I currently work in the Faculty of Graduate Studies at York University and see so many graduate students interested in creating and contributing to our knowledge. I see great aspirations for the future as Masters and PhD students want to have an impact on our collective knowledge – while also wanting to create social and financial value from their research. If we are going to succeed in creating impact we must also start to encourage our students to be visionary in their approaches to knowledge mobilization and community-engagement by thinking about ways of turning their knowledge into action.

York University grad student Bart Danko is a recent and outstanding example of a student presenting his research with broader social and economic impact. Bart has not only pursued his interests in the interdisciplinary subjects of Environmental Studies and Law through York’s unique MES/JD program (the only program of its kind in Canada), he has also harnessed the power of social media by creating a film and website about his research. Like Bart, current and future students need to become more collaborative and networked in the knowledge and innovation society in which we now live by presenting research in broader and technological ways. It’s what is referred to as doing research with collective impact over isolated impact.

As with teaching our children to think beyond limiting and stereotypical categorizations and become more inclusive, we need to teach our students to think beyond their disciplines and think about research that advances knowledge to create not just social change but also economic change on a wider scale – to create collective impact over isolated impact. We need to teach our students to think about becoming boundary spanners from academia to community to business to government when they do research.

We must sustain economic conditions that continue to make it possible for student research to be financially supported by granting agencies while also creating collaborative and funding opportunities with philanthropists, business and industry to deploy their research in providing data and analysis to make informed economic decisions that decrease financial disparity. Students need to think about the potential extra-academic impact of their research across disciplines, sectors – and even social media networks.

Living in a knowledge society with technology to exchange knowledge faster and broader does not necessarily mean breaking the cycle of wicked problems. Knowledge mobilization takes that knowledge sharing one step further to action and impact. Research without knowledge mobilization has isolated impact. Research with action, community-engagement and public-private partnerships has collective impact. Connecting research to knowledge mobilization and scaling it broader to innovation in business and industry leads to wide-ranging social and economic changes that will then begin to break the cycle of wicked problems. It takes a commitment to educate our children, our students and our communities to create knowledge that ensures the cycle of wicked problems will not continue in the future so that we don’t keep making the same mistakes over and over again.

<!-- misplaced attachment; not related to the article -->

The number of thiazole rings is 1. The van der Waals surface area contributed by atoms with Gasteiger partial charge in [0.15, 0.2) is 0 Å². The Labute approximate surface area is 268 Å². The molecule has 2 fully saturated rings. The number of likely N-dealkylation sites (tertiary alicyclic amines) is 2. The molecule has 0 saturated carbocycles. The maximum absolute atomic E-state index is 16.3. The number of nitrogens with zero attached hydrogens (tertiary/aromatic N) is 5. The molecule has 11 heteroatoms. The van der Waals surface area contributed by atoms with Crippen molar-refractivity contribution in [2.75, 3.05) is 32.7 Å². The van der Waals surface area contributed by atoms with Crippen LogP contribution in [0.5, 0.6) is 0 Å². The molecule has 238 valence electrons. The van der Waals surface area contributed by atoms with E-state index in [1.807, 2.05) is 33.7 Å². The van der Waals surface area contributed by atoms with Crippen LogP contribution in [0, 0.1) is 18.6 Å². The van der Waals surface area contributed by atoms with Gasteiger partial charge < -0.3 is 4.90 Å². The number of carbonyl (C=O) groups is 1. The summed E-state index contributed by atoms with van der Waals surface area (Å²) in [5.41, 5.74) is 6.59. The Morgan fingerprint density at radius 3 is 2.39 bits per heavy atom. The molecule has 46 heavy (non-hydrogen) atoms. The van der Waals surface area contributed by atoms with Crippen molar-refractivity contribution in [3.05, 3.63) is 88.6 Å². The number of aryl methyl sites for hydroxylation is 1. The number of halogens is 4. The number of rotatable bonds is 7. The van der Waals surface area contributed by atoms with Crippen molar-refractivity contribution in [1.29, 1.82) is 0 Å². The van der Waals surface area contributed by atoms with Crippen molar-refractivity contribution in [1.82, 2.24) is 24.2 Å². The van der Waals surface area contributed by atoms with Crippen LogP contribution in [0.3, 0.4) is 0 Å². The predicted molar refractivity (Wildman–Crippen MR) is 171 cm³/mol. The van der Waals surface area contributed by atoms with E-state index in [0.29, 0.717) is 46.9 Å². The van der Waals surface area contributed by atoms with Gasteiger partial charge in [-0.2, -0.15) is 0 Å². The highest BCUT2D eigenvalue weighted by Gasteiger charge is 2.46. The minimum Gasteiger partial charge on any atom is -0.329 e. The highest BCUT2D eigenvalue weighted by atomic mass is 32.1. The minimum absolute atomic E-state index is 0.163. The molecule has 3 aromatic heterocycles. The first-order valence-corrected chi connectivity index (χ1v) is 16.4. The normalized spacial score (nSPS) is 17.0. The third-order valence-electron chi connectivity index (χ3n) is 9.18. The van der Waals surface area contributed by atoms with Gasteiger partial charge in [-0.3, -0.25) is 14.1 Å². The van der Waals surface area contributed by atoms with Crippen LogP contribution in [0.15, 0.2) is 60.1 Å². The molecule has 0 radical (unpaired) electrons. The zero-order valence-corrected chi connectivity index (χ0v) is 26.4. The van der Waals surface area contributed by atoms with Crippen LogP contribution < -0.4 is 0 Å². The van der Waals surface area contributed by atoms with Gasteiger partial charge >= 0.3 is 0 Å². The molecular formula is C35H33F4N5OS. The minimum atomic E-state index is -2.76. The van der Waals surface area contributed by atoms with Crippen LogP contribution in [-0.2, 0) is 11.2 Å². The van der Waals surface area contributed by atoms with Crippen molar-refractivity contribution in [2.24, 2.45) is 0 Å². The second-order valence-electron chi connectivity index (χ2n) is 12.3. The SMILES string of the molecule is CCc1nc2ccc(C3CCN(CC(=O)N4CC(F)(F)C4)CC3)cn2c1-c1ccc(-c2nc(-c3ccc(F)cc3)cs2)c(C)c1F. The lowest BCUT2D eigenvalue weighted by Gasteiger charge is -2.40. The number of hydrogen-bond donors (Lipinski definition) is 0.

Universities & Research In A Knowledge Society

paradigm shift

Knowledge Mobilization (KMb) produces the potential to “cross-pollinate” knowledge and address complex challenges confronting society. KMb actively encourages making research useful to society. As such, both universities and communities have an important role to play in this process.

Today universities are no longer the strongholds of exclusive research and learning. We now live in a knowledge society that has created a variety of ways of doing research and developing knowledge – from socially conscious business development research to community-based participatory research to MOOCs to individual research online – all contributing to social benefit beyond the once elite-world of university-driven research.

KMb enables a multi-sectoral production to developing knowledge in our new knowledge society that can inform policy-makers in supporting the ability to create social change for social benefit. Because of this, KMb has reshaped the way universities need to think about community-university relations by creating opportunities of interdisciplinary engagement (within universities) and cross-sector engagement (externally).

Yet, just because we have experienced a knowledge revolution and now live in a knowledge society doesn’t mean universities don’t have a continuing and valuable research role to play. It just means universities need to adapt to this new paradigm as many industries needed to adapt during the industrial revolution.

Universities are the primary generators of new talent. Universities provide leverage, consistency, and the infrastructure that can’t be matched by the new knowledge society model of non-university research. It’s one of the extraordinary success stories of academia throughout the ages that they’ve been able to have such a worldwide impact with established structures and resources. As our research choices and our knowledge society continue to increase (yes, non-academic research continues to grow) it gets ever more important that universities make conscious choices about what knowledge mobilization strategies they want to support and how. Added to this are the pressures from grant funding agencies that require a social and economic return on investment from universities.